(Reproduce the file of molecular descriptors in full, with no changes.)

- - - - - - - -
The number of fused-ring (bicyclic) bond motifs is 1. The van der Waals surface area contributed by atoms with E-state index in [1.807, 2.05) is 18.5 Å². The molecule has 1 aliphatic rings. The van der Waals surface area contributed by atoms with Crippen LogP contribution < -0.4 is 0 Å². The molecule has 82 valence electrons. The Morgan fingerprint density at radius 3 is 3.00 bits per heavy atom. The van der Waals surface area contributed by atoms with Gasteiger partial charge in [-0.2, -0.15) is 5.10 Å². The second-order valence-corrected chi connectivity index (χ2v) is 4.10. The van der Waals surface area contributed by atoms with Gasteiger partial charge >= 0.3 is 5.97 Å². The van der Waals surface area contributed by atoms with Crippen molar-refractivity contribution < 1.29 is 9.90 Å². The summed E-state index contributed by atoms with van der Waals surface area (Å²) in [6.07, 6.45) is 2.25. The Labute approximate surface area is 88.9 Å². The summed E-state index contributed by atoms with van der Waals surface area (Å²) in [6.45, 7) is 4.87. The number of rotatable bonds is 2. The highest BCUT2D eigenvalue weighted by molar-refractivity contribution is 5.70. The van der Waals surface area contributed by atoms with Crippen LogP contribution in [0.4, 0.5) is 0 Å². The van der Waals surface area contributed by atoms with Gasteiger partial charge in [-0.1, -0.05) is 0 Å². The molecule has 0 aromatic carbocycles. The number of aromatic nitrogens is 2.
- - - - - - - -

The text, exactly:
The number of fused-ring (bicyclic) bond motifs is 1. The van der Waals surface area contributed by atoms with E-state index in [1.807, 2.05) is 18.5 Å². The molecule has 1 aliphatic rings. The van der Waals surface area contributed by atoms with Crippen LogP contribution < -0.4 is 0 Å². The molecule has 82 valence electrons. The Morgan fingerprint density at radius 3 is 3.00 bits per heavy atom. The van der Waals surface area contributed by atoms with Gasteiger partial charge in [-0.2, -0.15) is 5.10 Å². The second-order valence-corrected chi connectivity index (χ2v) is 4.10. The van der Waals surface area contributed by atoms with Gasteiger partial charge >= 0.3 is 5.97 Å². The van der Waals surface area contributed by atoms with Crippen molar-refractivity contribution < 1.29 is 9.90 Å². The summed E-state index contributed by atoms with van der Waals surface area (Å²) in [6.07, 6.45) is 2.25. The Labute approximate surface area is 88.9 Å². The summed E-state index contributed by atoms with van der Waals surface area (Å²) in [6.45, 7) is 4.87. The number of rotatable bonds is 2. The highest BCUT2D eigenvalue weighted by molar-refractivity contribution is 5.70. The van der Waals surface area contributed by atoms with Crippen LogP contribution in [0.4, 0.5) is 0 Å². The van der Waals surface area contributed by atoms with Gasteiger partial charge in [-0.1, -0.05) is 0 Å². The molecule has 0 aromatic carbocycles. The number of aromatic nitrogens is 2.